The rapid advances in science, higher education and medicine that India made since independence, and especially the advances in computer technology propelled by the Indian Institute of Science, have revolutionized the way our society functions. It is widely recognized that India is making a transition from the industrial manufacturing age to an information age. In contrast, our Constitution and most of our statutes were written when people lived in an agrarian economy. Law has been slow to adapt to the choices posed by technology. Law that made sense in 1860, or even in 1947, can be inappropriate for today’s problems and opportunities. While Bangalore is enthusiastic about new ideas and change, adopting each one with a fervent gusto, it is important to recognize that Indian law is slow to change. One of the basic principles of jurisprudence is stare decisis: the old decision stands as a precedent for the present and future. Such a principle gives society stable law, so that attorneys can predict the outcome of a case and advise their client. Therefore, judges are reluctant to make new law.

Only within the past few years has encouraging technological innovation come to be regarded by both the judiciary and legislature in various countries, including the US, as important in preserving the standard of living of the people. With technology and innovation comes the protection of Intellectual Property Rights. This is a global issue.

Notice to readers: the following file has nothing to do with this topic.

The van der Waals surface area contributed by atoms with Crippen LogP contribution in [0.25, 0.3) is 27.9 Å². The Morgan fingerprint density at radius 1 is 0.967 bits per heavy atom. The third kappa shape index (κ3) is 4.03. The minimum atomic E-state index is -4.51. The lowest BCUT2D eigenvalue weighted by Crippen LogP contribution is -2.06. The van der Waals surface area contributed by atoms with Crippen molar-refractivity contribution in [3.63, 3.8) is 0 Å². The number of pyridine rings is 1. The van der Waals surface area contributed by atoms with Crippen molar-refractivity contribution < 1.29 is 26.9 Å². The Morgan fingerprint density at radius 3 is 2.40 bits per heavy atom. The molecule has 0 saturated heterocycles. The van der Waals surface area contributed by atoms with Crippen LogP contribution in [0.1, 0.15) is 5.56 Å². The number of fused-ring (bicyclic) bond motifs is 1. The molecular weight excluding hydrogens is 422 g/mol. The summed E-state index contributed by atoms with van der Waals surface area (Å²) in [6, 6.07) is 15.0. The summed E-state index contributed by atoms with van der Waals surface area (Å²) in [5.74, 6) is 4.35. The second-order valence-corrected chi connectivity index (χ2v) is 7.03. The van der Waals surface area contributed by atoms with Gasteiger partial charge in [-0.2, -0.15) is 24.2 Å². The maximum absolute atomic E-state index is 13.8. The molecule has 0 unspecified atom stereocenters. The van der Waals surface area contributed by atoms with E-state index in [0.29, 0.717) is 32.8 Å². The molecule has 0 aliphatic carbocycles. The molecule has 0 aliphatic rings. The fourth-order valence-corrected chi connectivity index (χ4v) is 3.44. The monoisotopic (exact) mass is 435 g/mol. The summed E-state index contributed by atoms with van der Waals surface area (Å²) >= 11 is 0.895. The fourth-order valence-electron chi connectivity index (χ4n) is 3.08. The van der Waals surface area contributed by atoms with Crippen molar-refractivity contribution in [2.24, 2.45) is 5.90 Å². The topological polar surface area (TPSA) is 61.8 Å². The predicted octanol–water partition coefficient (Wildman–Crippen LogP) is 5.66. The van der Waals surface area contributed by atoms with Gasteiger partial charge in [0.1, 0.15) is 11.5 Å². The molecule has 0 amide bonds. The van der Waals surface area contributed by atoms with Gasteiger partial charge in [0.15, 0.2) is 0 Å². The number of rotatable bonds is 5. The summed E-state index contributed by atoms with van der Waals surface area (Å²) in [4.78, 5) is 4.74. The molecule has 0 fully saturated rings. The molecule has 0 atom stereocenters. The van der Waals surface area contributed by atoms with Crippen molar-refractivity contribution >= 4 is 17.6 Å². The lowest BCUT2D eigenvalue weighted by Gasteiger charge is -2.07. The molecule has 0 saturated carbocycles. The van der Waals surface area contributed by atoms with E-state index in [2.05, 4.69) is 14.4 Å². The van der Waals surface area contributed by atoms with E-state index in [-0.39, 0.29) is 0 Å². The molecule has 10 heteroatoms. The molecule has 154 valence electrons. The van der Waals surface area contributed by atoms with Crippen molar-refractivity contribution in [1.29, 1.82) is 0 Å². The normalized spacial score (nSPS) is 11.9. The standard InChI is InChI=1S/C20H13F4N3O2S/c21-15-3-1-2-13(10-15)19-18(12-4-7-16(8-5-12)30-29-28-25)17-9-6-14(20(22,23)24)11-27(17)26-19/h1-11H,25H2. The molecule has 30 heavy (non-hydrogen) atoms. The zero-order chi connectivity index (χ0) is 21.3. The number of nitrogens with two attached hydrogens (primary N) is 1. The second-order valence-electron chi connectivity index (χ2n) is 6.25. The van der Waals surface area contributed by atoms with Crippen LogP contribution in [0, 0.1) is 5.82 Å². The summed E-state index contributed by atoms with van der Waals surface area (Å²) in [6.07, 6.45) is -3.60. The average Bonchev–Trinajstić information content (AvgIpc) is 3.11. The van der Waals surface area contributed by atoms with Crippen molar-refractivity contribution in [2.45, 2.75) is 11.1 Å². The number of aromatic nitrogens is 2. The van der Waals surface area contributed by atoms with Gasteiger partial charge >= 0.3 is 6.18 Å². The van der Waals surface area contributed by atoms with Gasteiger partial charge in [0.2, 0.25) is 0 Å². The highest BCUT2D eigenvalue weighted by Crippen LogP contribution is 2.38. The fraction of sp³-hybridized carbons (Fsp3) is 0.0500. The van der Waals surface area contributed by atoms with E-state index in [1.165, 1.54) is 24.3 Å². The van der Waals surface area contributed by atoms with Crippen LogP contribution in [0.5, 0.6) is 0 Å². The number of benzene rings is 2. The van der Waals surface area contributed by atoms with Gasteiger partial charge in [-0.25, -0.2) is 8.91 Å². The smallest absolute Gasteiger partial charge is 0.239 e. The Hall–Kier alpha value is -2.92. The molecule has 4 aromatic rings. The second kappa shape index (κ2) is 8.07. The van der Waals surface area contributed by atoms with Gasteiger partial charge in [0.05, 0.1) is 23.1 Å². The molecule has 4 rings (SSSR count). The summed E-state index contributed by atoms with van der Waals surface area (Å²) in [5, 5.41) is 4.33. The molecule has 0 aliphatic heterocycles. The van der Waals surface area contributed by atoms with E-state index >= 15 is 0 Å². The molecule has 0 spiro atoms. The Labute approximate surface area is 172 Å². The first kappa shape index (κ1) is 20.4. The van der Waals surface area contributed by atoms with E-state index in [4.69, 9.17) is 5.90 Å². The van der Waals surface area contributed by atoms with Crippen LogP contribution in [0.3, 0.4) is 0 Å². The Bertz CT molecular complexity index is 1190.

The practice of high-technology law is propelled by venture capital investment, regulatory agencies and M&A activity. Another driver in the profession’s growth is the growing complexity of technology and interpretation of existing laws in relation thereto. The growing importance of technology law is globally spurring membership in various tech-law associations, like ITechLaw, an international association of technology lawyers, and acts as a forum for them to meet, share, learn and network. That is what we are here to do today --- share expertise and so we begin this CyberSpaceCamp® program. Thank you."

Inaugural Ceremony by Mr. Justice Cyriac Joseph, the Honorable Chief Justice of Karnataka High Court

The Chief Justice of the High Court of Karnataka, in his inaugural speech at the CyberSpaceCamp® program, recognized that Indian law has reacted slowly to new technology. With the exception of the telephone and typewriter, the technological revolution of the past century has left the law untouched. Law has dealt at arm’s length with technology, making new rules to cover air travel, genetic engineering, and the like, while the lawyers who do the work carry on with paper and pencil – until the advent of the computer.

Mr. Justice Joseph told the audience, which included 30 of his High Court judges, that becoming familiar with technology law issues – especially global issues --- was vital to the continued evolution of Indian law. He said that learning about this area was something with which he, himself, was interested and that "light comes from anywhere" -- gratefully acknowledging the contribution of ITechLaw by sharing its expertise and demonstrated commitment to legal education.

*  “CYBERSPACECAMP” is a registered trademark of International Technology Law Association.